Aging paper without making it wet?

TomVDJ

Master Member
RPF PREMIUM MEMBER
I'm looking for a method to age paper (make it slightly yellow / brown) without making the paper wet. I'd like to age the white pages of a book, but I'm afraid that the paper will start two wrinkel when I use thee or coffee to age the pages, messing up the book as a result. The aging is just meant to change the color of the bright white pages to a slightly yellow/brown, not to give the whole book a real weathered look.

Does someone knows an alternative (a dry one) I could use to age the pages of a book?
 
I've used a heat gun set on low to discolor some paper. Held about an inch away from the paper and slowly move it around.
 
Most good quality books that are very old only go yellow on the exposed edges, the actual page surface doesn't. Maybe this is why very precious books had their edges gilded?
Anyway, if you only very slightly dampen the edges they won’t crinkle. You can bend the covers as far back away from the pages as possible, protect the endpapers with something convenient and then apply a very fine mist of pure lemon juice to the edges ONLY. Spray from at least two and a half feet away slightly higher that the book and let the mist settle on the page edges.
Apply a few coats (Let them dry completely in between)
Then either leave it in a bright/sunny window for a month turning it every day or bung it under a UV (Suntan) lamp (Not tried this but I'm told it works too!)
And it will go magically yellow and looks quite convincing.
As long as it’s a very fine mist and you are patient and don't go overboard it won't damage/change the edges shape or wrinkle them up.
It does help to give the edges a very light sanding first with some 1000 grade sandpaper to remove everything on the surface.
I came up with this method after trial and error and the end result depends on the paper really, the better quality the paper the more 'aging' it needs I find.
It is time consuming but works best.
Otherwise the shortcut would be to use cotton wool and strong coffee to paint the edges.
I wouldn’t recommend doing the whole of the pages as the results are a bit unpredictable and I've never seen a genuine ancient book that has gone brown all over, not without the pages deforming noticeably.
If you really want to I suppose you could 'spray' each page surface and use heat to discolour the paper, but the chances of a whole book being done without wrinkling are slim I think.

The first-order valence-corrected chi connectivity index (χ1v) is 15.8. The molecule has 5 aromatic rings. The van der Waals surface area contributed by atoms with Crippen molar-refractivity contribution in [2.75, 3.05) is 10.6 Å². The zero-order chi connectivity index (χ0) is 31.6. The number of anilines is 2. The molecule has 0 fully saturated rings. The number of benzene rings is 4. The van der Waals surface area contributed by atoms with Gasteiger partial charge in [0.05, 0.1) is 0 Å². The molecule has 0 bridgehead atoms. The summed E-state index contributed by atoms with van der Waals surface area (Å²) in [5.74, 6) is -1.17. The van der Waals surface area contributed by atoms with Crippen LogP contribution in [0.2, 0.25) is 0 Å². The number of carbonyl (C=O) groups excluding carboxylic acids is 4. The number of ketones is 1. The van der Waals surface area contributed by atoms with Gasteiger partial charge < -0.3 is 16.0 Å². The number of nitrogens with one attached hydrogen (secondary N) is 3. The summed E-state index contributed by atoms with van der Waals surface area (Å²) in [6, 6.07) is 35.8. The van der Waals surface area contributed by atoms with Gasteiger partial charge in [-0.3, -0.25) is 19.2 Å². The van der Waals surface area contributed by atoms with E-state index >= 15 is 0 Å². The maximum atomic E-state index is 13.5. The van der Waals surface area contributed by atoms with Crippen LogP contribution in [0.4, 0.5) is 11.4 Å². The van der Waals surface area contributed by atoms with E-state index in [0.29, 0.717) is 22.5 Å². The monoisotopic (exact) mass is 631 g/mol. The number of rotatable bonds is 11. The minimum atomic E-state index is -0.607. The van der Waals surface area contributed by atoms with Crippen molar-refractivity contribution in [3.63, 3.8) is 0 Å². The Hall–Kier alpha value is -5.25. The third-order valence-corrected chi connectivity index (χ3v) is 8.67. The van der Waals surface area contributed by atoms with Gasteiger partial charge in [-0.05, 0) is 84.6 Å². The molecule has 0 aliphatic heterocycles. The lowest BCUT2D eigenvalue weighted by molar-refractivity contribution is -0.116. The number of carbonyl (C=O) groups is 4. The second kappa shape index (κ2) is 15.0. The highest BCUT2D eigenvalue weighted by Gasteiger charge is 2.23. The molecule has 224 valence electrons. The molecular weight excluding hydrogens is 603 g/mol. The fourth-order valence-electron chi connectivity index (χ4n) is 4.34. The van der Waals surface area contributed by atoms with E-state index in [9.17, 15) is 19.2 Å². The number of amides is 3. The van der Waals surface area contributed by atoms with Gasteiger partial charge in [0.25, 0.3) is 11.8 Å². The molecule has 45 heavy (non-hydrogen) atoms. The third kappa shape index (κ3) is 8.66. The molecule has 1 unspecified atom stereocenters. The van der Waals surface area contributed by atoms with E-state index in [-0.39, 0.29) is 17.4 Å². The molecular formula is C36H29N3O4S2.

The heat method greylocke mentions is great for documents like wills, deeds, maps etc.
I personally wouldn't use it on a whole book myself.
Above all, you need lots of PATIENCE!

Good Luck! Any other details just PM me.
 
whitehammer, the method you described is for the edges only... Might go for that option, since apparently it's almost impossible to do the full pages of an entire book...?
 
I've often used "teabagging" with great results.
Not THAT kind of teabagging. :rolleyes
Dab a damp teabag in the desired area and keep a soft lint free cloth handy for any extra moisture. It takes a bit of practice to do it without getting the paper too wet.
 
kalkamel, funny that you post here. My question was to age the pages of your Nine Gates... book ;). Still not sure what I'm going to do with it. I really don't want to ruin it, but the pages are a bit too white in comparison with the book(s) seen in the movie... I'll probably just age the edges, I think... I'll post pictures once the aging is done. Did some aging of the cover too, using different kinds of sanding paper. Looks great...

Just to know: the books you sell in an "aged" state, also have just the edges aged, no?
 
Hi Tom, as I mentioned to you before you got the book, I had used naturally aged paper rather for that particular run rather than white printing paper aged with coffee/tea that I used previously. By luck, I found whole rims of paper kept in a store room of an office that had been there undisturbed since the early Eighties hence the natural weathering/yellowing. :)

For that run, I would add further weathering to the page edges with sandpaper, coffee/tea to look more beat-up as well as the standard weathering to the cover but since you had specifically asked me not to, I didn't, as I thought you'd be using your own method to do so.
 
Hi Tom, as I mentioned to you before you got the book, I had used naturally aged paper rather for that particular run rather than white printing paper aged with coffee/tea that I used previously. By luck, I found whole rims of paper kept in a store room of an office that had been there undisturbed since the early Eighties hence the natural weathering/yellowing. :)

For that run, I would add further weathering to the page edges with sandpaper, coffee/tea to look more beat-up as well as the standard weathering to the cover but since you had specifically asked me not to, I didn't, as I thought you'd be using your own method to do so.
Yeah, I know. I thought I'd like it better not aged. But I changed my mind ;). Although u used some aged paper, the paper is still quite white. Maybe a less bit white than regular xerox paper, but still way brighter than the paper you can see in the closeups of the book in the movie. Since most people here don't recommand aging the entire pages, I'll stick to just aging the page edges using my own method (also sanding paper and coffee).
 
Tom, whitehammer's suggestion may be the way to go. I use this method often and the results are good. Just brew yourself a mug of black tea (I use two Ceylon teabags), fill the liquid in a spray bottle and lightly mist the pages. The dark mist spots created by the tea will look like weathered spots you normally find in old paper when dry. After misting all the pages, you may want to put the book under some weight; the pages would normally swell so you'd want your book to close properly instead of warped.
 
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